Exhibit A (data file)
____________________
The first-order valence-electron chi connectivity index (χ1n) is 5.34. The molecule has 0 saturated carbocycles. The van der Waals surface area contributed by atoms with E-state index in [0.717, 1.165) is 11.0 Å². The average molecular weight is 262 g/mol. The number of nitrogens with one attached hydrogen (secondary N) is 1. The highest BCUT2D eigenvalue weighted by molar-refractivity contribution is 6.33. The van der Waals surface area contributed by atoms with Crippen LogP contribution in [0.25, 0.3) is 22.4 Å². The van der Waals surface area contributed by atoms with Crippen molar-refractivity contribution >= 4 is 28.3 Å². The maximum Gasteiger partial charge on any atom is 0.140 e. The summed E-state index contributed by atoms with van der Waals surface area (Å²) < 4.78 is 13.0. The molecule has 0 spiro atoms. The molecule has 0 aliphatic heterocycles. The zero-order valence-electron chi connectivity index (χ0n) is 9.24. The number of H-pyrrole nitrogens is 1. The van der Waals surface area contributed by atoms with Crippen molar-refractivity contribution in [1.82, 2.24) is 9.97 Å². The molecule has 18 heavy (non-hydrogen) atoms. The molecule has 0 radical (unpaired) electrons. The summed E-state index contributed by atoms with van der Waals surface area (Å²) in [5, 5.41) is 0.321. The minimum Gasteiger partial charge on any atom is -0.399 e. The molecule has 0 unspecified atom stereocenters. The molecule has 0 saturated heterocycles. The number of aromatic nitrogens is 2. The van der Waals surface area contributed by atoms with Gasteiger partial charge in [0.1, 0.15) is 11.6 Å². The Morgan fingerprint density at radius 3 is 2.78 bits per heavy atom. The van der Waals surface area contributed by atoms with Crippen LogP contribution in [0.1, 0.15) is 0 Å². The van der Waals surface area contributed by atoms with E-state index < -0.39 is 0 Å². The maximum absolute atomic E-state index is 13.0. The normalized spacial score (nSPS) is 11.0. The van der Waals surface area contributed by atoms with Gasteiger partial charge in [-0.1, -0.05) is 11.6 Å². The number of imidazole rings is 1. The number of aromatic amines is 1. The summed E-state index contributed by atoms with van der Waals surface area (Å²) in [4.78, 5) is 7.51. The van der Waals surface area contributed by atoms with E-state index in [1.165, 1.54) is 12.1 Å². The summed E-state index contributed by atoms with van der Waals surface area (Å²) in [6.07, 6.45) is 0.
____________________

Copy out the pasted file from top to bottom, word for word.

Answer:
The first-order valence-electron chi connectivity index (χ1n) is 5.34. The molecule has 0 saturated carbocycles. The van der Waals surface area contributed by atoms with E-state index in [0.717, 1.165) is 11.0 Å². The average molecular weight is 262 g/mol. The number of nitrogens with one attached hydrogen (secondary N) is 1. The highest BCUT2D eigenvalue weighted by molar-refractivity contribution is 6.33. The van der Waals surface area contributed by atoms with Crippen LogP contribution in [0.25, 0.3) is 22.4 Å². The van der Waals surface area contributed by atoms with Crippen molar-refractivity contribution >= 4 is 28.3 Å². The maximum Gasteiger partial charge on any atom is 0.140 e. The summed E-state index contributed by atoms with van der Waals surface area (Å²) < 4.78 is 13.0. The molecule has 0 spiro atoms. The molecule has 0 aliphatic heterocycles. The zero-order valence-electron chi connectivity index (χ0n) is 9.24. The number of H-pyrrole nitrogens is 1. The van der Waals surface area contributed by atoms with Crippen molar-refractivity contribution in [1.82, 2.24) is 9.97 Å². The molecule has 18 heavy (non-hydrogen) atoms. The molecule has 0 radical (unpaired) electrons. The summed E-state index contributed by atoms with van der Waals surface area (Å²) in [5, 5.41) is 0.321. The minimum Gasteiger partial charge on any atom is -0.399 e. The molecule has 0 unspecified atom stereocenters. The molecule has 0 saturated heterocycles. The number of aromatic nitrogens is 2. The van der Waals surface area contributed by atoms with Gasteiger partial charge in [0.1, 0.15) is 11.6 Å². The Morgan fingerprint density at radius 3 is 2.78 bits per heavy atom. The van der Waals surface area contributed by atoms with Crippen LogP contribution in [0.1, 0.15) is 0 Å². The van der Waals surface area contributed by atoms with E-state index < -0.39 is 0 Å². The maximum absolute atomic E-state index is 13.0. The normalized spacial score (nSPS) is 11.0. The van der Waals surface area contributed by atoms with Gasteiger partial charge in [-0.1, -0.05) is 11.6 Å². The number of imidazole rings is 1. The number of aromatic amines is 1. The summed E-state index contributed by atoms with van der Waals surface area (Å²) in [4.78, 5) is 7.51. The van der Waals surface area contributed by atoms with E-state index in [1.165, 1.54) is 12.1 Å². The summed E-state index contributed by atoms with van der Waals surface area (Å²) in [6.07, 6.45) is 0.